Written evidence submitted by Cut Loose|
1. Cut Loose welcomes this inquiry as an important
further contribution to the debate on the future shape of the
2. Cut Loose supports measures to increase prudential
competition including the removal of barriers to entry and expansion
of the market.
3. In this submission, Cut Loose addresses the
issue of Direct Debit and Direct Credit transfers within the Account
Switching process as a barrier to consumers changing their banking
4. The vast majority of accounts are switched
without any problems for the customer.
5. However, for every customer who is inconvenienced
there will be many who hear about the problems and decide not
6. The personal risk that bills won't be paid
or salaries won't go to the correct account is at the heart of
customer concern when switching. The inconvenience and embarrassment
to the customer when payments going "wrong" is high
and customers run the risk of such an error negatively impacting
their credit reference score. Correcting these problems is time
consuming and frustrating for the customer.
7. These potential issues undoubtedly contribute
to the low level of account switching experienced in the UK, with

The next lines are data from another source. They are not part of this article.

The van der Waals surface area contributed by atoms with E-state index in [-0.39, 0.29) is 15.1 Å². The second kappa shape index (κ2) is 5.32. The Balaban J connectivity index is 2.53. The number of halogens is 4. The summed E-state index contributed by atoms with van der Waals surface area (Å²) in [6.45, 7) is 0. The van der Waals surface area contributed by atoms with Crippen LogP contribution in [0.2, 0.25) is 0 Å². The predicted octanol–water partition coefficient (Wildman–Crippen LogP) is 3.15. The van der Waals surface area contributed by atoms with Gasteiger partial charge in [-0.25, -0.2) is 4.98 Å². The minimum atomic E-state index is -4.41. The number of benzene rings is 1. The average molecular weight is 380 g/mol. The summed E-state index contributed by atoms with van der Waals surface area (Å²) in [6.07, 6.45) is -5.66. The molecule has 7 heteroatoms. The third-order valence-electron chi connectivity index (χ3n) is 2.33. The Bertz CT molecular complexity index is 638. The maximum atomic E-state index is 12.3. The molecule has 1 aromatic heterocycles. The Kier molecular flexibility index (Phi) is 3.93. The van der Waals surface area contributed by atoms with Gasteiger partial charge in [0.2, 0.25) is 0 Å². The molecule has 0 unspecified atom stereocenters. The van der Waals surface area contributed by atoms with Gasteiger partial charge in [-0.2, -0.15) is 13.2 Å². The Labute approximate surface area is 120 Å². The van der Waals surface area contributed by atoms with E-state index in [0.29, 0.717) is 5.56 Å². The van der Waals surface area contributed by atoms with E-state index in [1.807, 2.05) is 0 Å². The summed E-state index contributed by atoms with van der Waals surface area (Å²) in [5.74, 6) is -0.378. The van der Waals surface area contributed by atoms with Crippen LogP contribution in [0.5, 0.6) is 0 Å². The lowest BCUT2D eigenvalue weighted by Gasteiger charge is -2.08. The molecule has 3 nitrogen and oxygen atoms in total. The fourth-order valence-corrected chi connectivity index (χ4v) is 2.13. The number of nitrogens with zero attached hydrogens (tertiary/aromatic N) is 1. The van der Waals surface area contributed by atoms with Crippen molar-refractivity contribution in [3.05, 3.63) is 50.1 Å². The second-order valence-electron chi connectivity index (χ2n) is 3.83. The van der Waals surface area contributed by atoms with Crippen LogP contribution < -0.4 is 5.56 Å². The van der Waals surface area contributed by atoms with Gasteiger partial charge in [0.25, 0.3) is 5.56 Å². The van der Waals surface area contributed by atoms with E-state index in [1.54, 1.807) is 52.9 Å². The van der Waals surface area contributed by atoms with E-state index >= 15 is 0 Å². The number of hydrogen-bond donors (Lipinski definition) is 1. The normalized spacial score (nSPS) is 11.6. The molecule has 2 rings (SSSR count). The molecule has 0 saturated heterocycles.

customers preferring to open multiple current accounts or simply
stay with their existing bank.
8. The industry has removed the need for customers
to write a new Direct Debit mandate to each service provider with
new bank account details. Instead, the new bank takes care of
informing the customer's service providers of the new account
details. This is a major improvement for the customer but they
can still have a problem with a Direct Debit payment if:
new bank is slow to request the customers direct debit and standing
order details from the original bank;
original bank is slow to send the information to the new bank;
service providers are slow to update their records in a timely
fashion to avoid charges being requested from the old account.
9. The customer is personally responsible for
ensuring remittances to their bank account by Direct Credit (eg
salary) are changed to their new account. This means they have
to write a letter to remitters with the new bank details, BACS
provides sample letters on their website.
customer is at risk of having a problem with a Direct Credit receipt
if the remitter is slow to change their records. Since the remitter
is frequently the customer's employer and primary source of income,
the outcome is potentially a real problem for the customer who
then has to both move the money to the new account and keep reminding
the employer to change their information.
10. The process of account switching is complex,
requiring timely information to be provided between:
customer's service providers who bill the customer using a direct
customer's remitters who transfer money to the customer using
a direct credit. (eg employers).
is further complicated by the differing levels of back office
automation in service provider and remitter organisations. Small
organisations are likely to have manual processes to setup direct
debits and credits while larger organisations are likely to be
11. The suggested timeline for the completion
of the switching process is currently around three weeks.